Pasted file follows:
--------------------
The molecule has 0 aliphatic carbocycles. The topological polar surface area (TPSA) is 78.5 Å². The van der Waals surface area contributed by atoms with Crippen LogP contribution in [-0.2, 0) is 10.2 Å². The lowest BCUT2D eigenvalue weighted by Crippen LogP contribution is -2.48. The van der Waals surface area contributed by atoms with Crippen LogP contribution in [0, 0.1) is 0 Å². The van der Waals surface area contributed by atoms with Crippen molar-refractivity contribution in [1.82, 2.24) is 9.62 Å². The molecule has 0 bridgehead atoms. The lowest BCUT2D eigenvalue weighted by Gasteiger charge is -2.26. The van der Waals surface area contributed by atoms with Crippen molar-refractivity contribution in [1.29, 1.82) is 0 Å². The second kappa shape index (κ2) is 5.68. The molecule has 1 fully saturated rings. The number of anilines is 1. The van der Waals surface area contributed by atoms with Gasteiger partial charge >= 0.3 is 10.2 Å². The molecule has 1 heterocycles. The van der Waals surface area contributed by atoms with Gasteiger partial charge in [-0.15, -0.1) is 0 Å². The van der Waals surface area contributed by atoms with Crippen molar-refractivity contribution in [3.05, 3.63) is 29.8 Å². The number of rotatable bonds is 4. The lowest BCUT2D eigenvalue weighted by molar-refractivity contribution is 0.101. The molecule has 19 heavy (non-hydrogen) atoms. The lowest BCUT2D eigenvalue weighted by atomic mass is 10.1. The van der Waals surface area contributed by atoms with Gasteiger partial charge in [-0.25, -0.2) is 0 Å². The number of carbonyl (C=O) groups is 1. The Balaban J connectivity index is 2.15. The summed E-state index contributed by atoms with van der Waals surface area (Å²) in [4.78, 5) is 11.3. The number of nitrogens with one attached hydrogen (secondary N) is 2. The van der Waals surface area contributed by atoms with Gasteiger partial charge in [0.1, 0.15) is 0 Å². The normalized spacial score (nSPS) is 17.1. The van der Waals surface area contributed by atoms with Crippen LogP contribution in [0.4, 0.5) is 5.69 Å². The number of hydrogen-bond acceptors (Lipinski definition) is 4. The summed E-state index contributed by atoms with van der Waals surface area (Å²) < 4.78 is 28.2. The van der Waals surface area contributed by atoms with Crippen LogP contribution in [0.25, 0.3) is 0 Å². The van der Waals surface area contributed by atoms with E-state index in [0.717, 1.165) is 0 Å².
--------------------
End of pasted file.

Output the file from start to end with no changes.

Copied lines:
The molecule has 0 aliphatic carbocycles. The topological polar surface area (TPSA) is 78.5 Å². The van der Waals surface area contributed by atoms with Crippen LogP contribution in [-0.2, 0) is 10.2 Å². The lowest BCUT2D eigenvalue weighted by Crippen LogP contribution is -2.48. The van der Waals surface area contributed by atoms with Crippen LogP contribution in [0, 0.1) is 0 Å². The van der Waals surface area contributed by atoms with Crippen molar-refractivity contribution in [1.82, 2.24) is 9.62 Å². The molecule has 0 bridgehead atoms. The lowest BCUT2D eigenvalue weighted by Gasteiger charge is -2.26. The van der Waals surface area contributed by atoms with Crippen molar-refractivity contribution in [1.29, 1.82) is 0 Å². The second kappa shape index (κ2) is 5.68. The molecule has 1 fully saturated rings. The number of anilines is 1. The van der Waals surface area contributed by atoms with Gasteiger partial charge >= 0.3 is 10.2 Å². The molecule has 1 heterocycles. The van der Waals surface area contributed by atoms with Gasteiger partial charge in [-0.15, -0.1) is 0 Å². The van der Waals surface area contributed by atoms with Crippen molar-refractivity contribution in [3.05, 3.63) is 29.8 Å². The number of rotatable bonds is 4. The lowest BCUT2D eigenvalue weighted by molar-refractivity contribution is 0.101. The molecule has 19 heavy (non-hydrogen) atoms. The lowest BCUT2D eigenvalue weighted by atomic mass is 10.1. The van der Waals surface area contributed by atoms with Gasteiger partial charge in [-0.25, -0.2) is 0 Å². The number of carbonyl (C=O) groups is 1. The Balaban J connectivity index is 2.15. The summed E-state index contributed by atoms with van der Waals surface area (Å²) in [4.78, 5) is 11.3. The number of nitrogens with one attached hydrogen (secondary N) is 2. The van der Waals surface area contributed by atoms with Gasteiger partial charge in [0.1, 0.15) is 0 Å². The normalized spacial score (nSPS) is 17.1. The van der Waals surface area contributed by atoms with Crippen LogP contribution in [0.4, 0.5) is 5.69 Å². The number of hydrogen-bond acceptors (Lipinski definition) is 4. The summed E-state index contributed by atoms with van der Waals surface area (Å²) < 4.78 is 28.2. The van der Waals surface area contributed by atoms with Crippen LogP contribution in [0.25, 0.3) is 0 Å². The van der Waals surface area contributed by atoms with E-state index in [0.717, 1.165) is 0 Å².